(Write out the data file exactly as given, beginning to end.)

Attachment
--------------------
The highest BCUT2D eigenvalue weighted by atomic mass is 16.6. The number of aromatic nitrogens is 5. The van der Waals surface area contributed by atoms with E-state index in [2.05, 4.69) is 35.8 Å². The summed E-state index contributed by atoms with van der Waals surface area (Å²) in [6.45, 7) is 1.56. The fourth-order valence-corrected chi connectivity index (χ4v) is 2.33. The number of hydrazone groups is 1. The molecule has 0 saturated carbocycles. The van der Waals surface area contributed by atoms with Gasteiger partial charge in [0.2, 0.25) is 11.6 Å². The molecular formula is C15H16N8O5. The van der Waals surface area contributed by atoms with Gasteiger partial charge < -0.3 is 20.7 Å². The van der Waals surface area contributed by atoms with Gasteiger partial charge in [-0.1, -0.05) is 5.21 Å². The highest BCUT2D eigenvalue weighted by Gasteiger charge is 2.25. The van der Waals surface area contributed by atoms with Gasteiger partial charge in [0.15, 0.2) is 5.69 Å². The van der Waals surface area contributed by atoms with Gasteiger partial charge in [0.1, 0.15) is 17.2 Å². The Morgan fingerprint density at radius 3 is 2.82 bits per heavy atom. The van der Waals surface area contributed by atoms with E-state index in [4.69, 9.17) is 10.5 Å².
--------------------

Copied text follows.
The highest BCUT2D eigenvalue weighted by atomic mass is 16.6. The number of aromatic nitrogens is 5. The van der Waals surface area contributed by atoms with E-state index in [2.05, 4.69) is 35.8 Å². The summed E-state index contributed by atoms with van der Waals surface area (Å²) in [6.45, 7) is 1.56. The fourth-order valence-corrected chi connectivity index (χ4v) is 2.33. The number of hydrazone groups is 1. The molecule has 0 saturated carbocycles. The van der Waals surface area contributed by atoms with Gasteiger partial charge in [0.2, 0.25) is 11.6 Å². The molecular formula is C15H16N8O5. The van der Waals surface area contributed by atoms with Gasteiger partial charge < -0.3 is 20.7 Å². The van der Waals surface area contributed by atoms with Gasteiger partial charge in [-0.1, -0.05) is 5.21 Å². The highest BCUT2D eigenvalue weighted by Gasteiger charge is 2.25. The van der Waals surface area contributed by atoms with Gasteiger partial charge in [0.15, 0.2) is 5.69 Å². The van der Waals surface area contributed by atoms with Gasteiger partial charge in [0.1, 0.15) is 17.2 Å². The Morgan fingerprint density at radius 3 is 2.82 bits per heavy atom. The van der Waals surface area contributed by atoms with E-state index in [4.69, 9.17) is 10.5 Å².